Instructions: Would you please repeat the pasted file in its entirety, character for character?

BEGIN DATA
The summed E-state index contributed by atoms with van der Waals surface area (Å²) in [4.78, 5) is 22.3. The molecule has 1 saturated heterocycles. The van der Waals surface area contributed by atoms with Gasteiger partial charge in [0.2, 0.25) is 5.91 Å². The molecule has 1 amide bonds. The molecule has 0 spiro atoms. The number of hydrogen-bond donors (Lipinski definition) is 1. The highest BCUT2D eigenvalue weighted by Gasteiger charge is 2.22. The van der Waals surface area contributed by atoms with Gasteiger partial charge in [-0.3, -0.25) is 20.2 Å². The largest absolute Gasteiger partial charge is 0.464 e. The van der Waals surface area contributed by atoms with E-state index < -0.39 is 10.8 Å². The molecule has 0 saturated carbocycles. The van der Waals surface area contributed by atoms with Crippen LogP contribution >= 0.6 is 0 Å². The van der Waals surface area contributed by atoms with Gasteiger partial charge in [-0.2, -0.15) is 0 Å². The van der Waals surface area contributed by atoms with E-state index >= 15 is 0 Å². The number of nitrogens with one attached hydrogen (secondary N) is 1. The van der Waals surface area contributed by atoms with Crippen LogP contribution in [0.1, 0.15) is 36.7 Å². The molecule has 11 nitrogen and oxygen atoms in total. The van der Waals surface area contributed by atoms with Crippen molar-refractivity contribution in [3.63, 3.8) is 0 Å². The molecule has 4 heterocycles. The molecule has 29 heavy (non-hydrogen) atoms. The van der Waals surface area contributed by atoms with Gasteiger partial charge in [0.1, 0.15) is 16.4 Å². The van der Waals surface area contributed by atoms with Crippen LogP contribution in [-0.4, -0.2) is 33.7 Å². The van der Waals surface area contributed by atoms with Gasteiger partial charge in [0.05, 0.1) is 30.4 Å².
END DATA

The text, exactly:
The summed E-state index contributed by atoms with van der Waals surface area (Å²) in [4.78, 5) is 22.3. The molecule has 1 saturated heterocycles. The van der Waals surface area contributed by atoms with Gasteiger partial charge in [0.2, 0.25) is 5.91 Å². The molecule has 1 amide bonds. The molecule has 0 spiro atoms. The number of hydrogen-bond donors (Lipinski definition) is 1. The highest BCUT2D eigenvalue weighted by Gasteiger charge is 2.22. The van der Waals surface area contributed by atoms with Gasteiger partial charge in [-0.3, -0.25) is 20.2 Å². The largest absolute Gasteiger partial charge is 0.464 e. The van der Waals surface area contributed by atoms with E-state index < -0.39 is 10.8 Å². The molecule has 0 saturated carbocycles. The van der Waals surface area contributed by atoms with Crippen LogP contribution >= 0.6 is 0 Å². The van der Waals surface area contributed by atoms with Gasteiger partial charge in [-0.2, -0.15) is 0 Å². The van der Waals surface area contributed by atoms with E-state index >= 15 is 0 Å². The number of nitrogens with one attached hydrogen (secondary N) is 1. The van der Waals surface area contributed by atoms with Crippen LogP contribution in [0.1, 0.15) is 36.7 Å². The molecule has 11 nitrogen and oxygen atoms in total. The van der Waals surface area contributed by atoms with Crippen molar-refractivity contribution in [3.63, 3.8) is 0 Å². The molecule has 4 heterocycles. The molecule has 29 heavy (non-hydrogen) atoms. The van der Waals surface area contributed by atoms with Gasteiger partial charge in [0.1, 0.15) is 16.4 Å². The van der Waals surface area contributed by atoms with Crippen LogP contribution in [-0.4, -0.2) is 33.7 Å². The van der Waals surface area contributed by atoms with Gasteiger partial charge in [0.05, 0.1) is 30.4 Å².